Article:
Man Linux: Main Page and Category List


       htobe16, htole16, be16toh, le16toh, htobe32, htole32, be32toh, le32toh,
       htobe64, htole64, be64toh, le64toh - convert values  between  host  and
       big-/little-endian byte order


       #define _BSD_SOURCE
       #include <endian.h>

       uint16_t htobe16(uint16_t host_16bits);
       uint16_t htole16(uint16_t host_16bits);
       uint16_t be16toh(uint16_t big_endian_16bits);
       uint16_t le16toh(uint16_t little_endian_16bits);

       uint32_t htobe32(uint32_t host_32bits);
       uint32_t htole32(uint32_t host_32bits);
       uint32_t be32toh(uint32_t big_endian_32bits);
       uint32_t le32toh(uint32_t little_endian_32bits);

       uint64_t htobe64(uint64_t host_64bits);
       uint64_t htole64(uint64_t host_64bits);
       uint64_t be64toh(uint64_t big_endian_64bits);
       uint64_t le64toh(uint64_t little_endian_64bits);


       These  functions  convert  the byte encoding of integer values from the
       byte order that the current CPU (the "host") uses, to and from  little-
       endian and big-endian byte order.

       The  number,  nn,  in  the  name of each function indicates the size of
       integer handled by the function, either 16, 32, or 64 bits.

       The functions with names of the form "htobenn" convert from  host  byte
       order to big-endian order.

       The  functions  with names of the form "htolenn" convert from host byte
       order to little-endian order.

       The functions with names of the form "benntoh" convert from  big-endian
       order to host byte order.

       The  functions  with  names  of the form "lenntoh" convert from little-
       endian order to host byte order.


       These function were added to glibc in version 2.9.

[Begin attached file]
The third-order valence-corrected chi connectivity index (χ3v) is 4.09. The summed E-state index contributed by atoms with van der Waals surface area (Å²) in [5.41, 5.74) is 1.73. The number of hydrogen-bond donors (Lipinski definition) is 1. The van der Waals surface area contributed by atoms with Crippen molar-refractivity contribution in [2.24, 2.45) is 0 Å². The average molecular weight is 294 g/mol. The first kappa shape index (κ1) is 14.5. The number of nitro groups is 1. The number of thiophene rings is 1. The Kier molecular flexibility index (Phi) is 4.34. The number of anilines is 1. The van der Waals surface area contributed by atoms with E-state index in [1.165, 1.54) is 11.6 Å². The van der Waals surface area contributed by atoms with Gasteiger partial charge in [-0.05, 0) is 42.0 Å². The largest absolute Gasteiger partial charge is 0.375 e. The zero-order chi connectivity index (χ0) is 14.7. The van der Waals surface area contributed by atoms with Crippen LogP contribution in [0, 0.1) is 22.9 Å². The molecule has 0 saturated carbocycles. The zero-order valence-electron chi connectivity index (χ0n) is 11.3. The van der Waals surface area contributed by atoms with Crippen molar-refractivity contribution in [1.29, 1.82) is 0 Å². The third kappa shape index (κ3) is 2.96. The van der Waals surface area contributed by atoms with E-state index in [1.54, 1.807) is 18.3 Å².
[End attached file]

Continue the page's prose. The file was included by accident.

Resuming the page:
These functions are nonstandard.  Similar functions are present on  the
       BSDs,  where  the  required  header  file  is <sys/endian.h> instead of
       <endian.h>.  Unfortunately, NetBSD, FreeBSD, and glibc haven’t followed
       the original OpenBSD naming convention for these functions, whereby the
       nn component always appears at the end of the function name (thus,  for
       example,  in  NetBSD,  FreeBSD,  and  glibc, the equivalent of OpenBSDs
       "betoh32" is "be32toh").


       These functions  are  similar  to  the  older  byteorder(3)  family  of
       functions.  For example, be32toh() is identical to ntohl().

       The  advantage  of the byteorder(3) functions is that they are standard
       functions available on all Unix systems.  On the other hand,  the  fact
       that  they  were  designed  for use in the context of TCP/IP means that
       they lack the 64-bit and little-endian variants described in this page.


       The  program  below  display  the results of converting an integer from
       host byte order to both little-endian and big-endian byte order.  Since
       host  byte  order  is  either  little-endian or big-endian, only one of
       these conversions will have an effect.  When we run this program  on  a
       little-endian system such as x86-32, we see the following:

           $ ./a.out
           x.u32 = 0x44332211
           htole32(x.u32) = 0x44332211
           htobe32(x.u32) = 0x11223344

   Program source

       #include <endian.h>
       #include <stdint.h>
       #include <stdio.h>
       #include <stdlib.h>

       main(int argc, char *argv[])
           union {
            uint32_t u32;
            uint8_t arr[4];
           } x;

           x.arr[0] = 0x11;     /* Lowest-address byte */
           x.arr[1] = 0x22;
           x.arr[2] = 0x33;
           x.arr[3] = 0x44;     /* Highest-address byte */

           printf("x.u32 = 0x%x\n", x.u32);
           printf("htole32(x.u32) = 0x%x\n", htole32(x.u32));
           printf("htobe32(x.u32) = 0x%x\n", htobe32(x.u32));





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